Last fall, Supreme Court Justice Sonia Sotomayor spoke about the lack of diversity on the federal bench including the Supreme Court. She wasn’t talking just about the glass ceiling on women (thought the current Court has three women on its bench) she was talking about the lack of diversity in legal experience. She noted that most federal judges come from big firms or the US Attorneys Office. And that the Supreme Court is usually selected from the Federal Bench. Speaking to students at American University’s Washington School of Law, she stated:
“We’re missing a huge amount of diversity on the bench,and not just racial or gender diversity.” It bothers her that “judges rarely come to the bench from the defense bar, from civil rights experience, or from solo or small practices.” Now she added that it does not mean that the Court or judiciary would necessarily decide cases differently if they had such experience in their midst stating: “None of us speak in one voice.Instead, enabling the public to see their own backgrounds reflected in the judiciary would give the public more confidence that they are getting a fair hearing.” And that’s a good point. After all Earl Warren, one of the most progressive justices in the area of criminal defense was a long time California prosecutor. He has stated that it was seeing the injustices of the criminal justice system up close that led him to have such a pro-rights philosophy. But justices don’t live in a vacuum and their personal experiences and philosophy have to in some way shape their opinion on the law, its purpose and its reach. Many judges had prosecutorial experience – including Sotomayor who was a Manhattan Assistant District Attorney and an Assistant United States Attorney – so wouldn’t the bench be more balanced with a criminal defense practitioner on there from time to time?
Even if the criminal defense lawyer only represented private, well-moneyed clients, they are there in the trenches awaiting their cases to be called; trading war stories with fellow counsel; and seeing first-hand how the indigent are treated by the court system. That experience has to effect their thinking and eventually their judicial philosophy. Yes, few judges have intellectual property experience and the US Supreme Court decides cases in those areas all the time. But those cases are largely rooted in a straight analysis of the law and application of the facts. In criminal cases, many times judges have to view things from the perspective of the defendant or the complainant or the police officer. Was there “reasonable suspicion?” “Would a reasonable person believe he was in custody?” “Did the defendant receive effective assistance of counsel?” These questions delve into grey areas where some practical experience would be vital. Having the voice of a seasoned criminal defense practitioner would be a great addition to the conversation when it comes time to render an opinion.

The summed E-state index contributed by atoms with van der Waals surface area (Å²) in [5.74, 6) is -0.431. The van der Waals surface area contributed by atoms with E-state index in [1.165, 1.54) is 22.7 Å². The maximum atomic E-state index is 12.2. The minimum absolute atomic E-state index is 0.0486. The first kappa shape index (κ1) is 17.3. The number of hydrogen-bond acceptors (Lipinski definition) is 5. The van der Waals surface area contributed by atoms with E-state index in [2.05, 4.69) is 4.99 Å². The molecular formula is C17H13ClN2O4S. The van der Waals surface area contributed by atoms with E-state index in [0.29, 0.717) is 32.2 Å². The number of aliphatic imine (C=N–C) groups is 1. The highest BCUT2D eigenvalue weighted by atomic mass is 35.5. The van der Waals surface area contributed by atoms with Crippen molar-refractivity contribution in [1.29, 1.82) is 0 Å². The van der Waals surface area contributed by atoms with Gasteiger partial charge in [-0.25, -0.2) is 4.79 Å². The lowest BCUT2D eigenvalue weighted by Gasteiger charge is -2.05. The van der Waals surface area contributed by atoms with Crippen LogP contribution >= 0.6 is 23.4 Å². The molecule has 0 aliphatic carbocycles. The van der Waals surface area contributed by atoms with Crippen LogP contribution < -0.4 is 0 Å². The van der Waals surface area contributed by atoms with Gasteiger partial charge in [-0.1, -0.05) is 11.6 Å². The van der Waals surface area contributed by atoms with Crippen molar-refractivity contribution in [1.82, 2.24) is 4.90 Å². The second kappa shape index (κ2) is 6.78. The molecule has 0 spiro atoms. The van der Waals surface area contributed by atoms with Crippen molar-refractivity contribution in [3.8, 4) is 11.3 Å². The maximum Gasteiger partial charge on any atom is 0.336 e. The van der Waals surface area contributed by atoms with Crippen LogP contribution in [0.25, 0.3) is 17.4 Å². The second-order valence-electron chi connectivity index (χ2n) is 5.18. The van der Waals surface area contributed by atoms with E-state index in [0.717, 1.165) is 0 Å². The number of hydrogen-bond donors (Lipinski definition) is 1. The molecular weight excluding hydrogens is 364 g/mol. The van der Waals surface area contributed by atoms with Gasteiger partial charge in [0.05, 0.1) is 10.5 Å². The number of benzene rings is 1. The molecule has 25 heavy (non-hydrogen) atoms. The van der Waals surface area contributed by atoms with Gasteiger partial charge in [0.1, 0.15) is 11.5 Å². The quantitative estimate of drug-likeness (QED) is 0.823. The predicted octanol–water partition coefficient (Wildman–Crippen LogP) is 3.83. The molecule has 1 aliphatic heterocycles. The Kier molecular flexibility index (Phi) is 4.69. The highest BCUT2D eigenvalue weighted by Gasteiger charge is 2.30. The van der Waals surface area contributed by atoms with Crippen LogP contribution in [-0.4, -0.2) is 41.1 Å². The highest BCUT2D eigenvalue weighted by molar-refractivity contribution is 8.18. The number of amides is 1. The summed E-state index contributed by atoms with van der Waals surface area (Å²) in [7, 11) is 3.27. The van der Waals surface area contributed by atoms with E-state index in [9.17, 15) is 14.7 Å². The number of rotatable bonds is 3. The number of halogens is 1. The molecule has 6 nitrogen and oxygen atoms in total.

So I looked into the legal experience of all the current US Supreme Court judges. Four of the nine have prosecutorial experience as either a district attorney (Sotomayor) or an US Attorney General (Breyer & Alito) or a State Attorney General (Thomas). None ever practiced criminal defense or even worked in a small firm. In fact two others had federal government experience (Roberts & Kagan – US Solicitor General’s Office); and the three others were predominantly law professors (Scalia, Ginsburg & Kennedy).(though Ginsburg did champion civil rights causes as counsel to the ACLU). So I decided to look all the way back, to all the judges that ever sat on the High Court. Very few of the 103 or so prior justices had any criminal experience. The first one was John Carton of Tennessee who served from 1837-1865. The last one was Thurgood Marshall who handled more than his share of death penalty cases. After Carton come Abraham Lincoln’s appointments. Of the five justices he appointed during his Presidency, four had criminal defense experience, including his former law partner David Davis (1862-1877) and Salmon P. Chase (1864-1873) who also was Secretary of the Treasury and regularly defended fugitive slaves in the courtroom. So it seems that electing Presidents with criminal defense experience might be the ticket to getting judges with this experience on the Federal bench. After Lincoln, Teddy Roosevelt is the next to appoint someone with criminal defense experience – William Day (1903-1922). Then no one until Marshall (1967-1991) and none since! It should be pointed out that along the way many prosecutors have risen to the Supreme Court. Below is a chart setting forth all the justices, their terms and their main area of legal experience. It is to be hoped that Sotomayor’s words are heard by President Obama or whomever is the next president to seat a Supreme Court Justice; Obama should also nominate several for the current Federal judicial vacancies. Let’s add some diversity to the Court and get an experienced criminal defense practitioner on the bench – there are many out there who would make remarkable Supreme Court judges.
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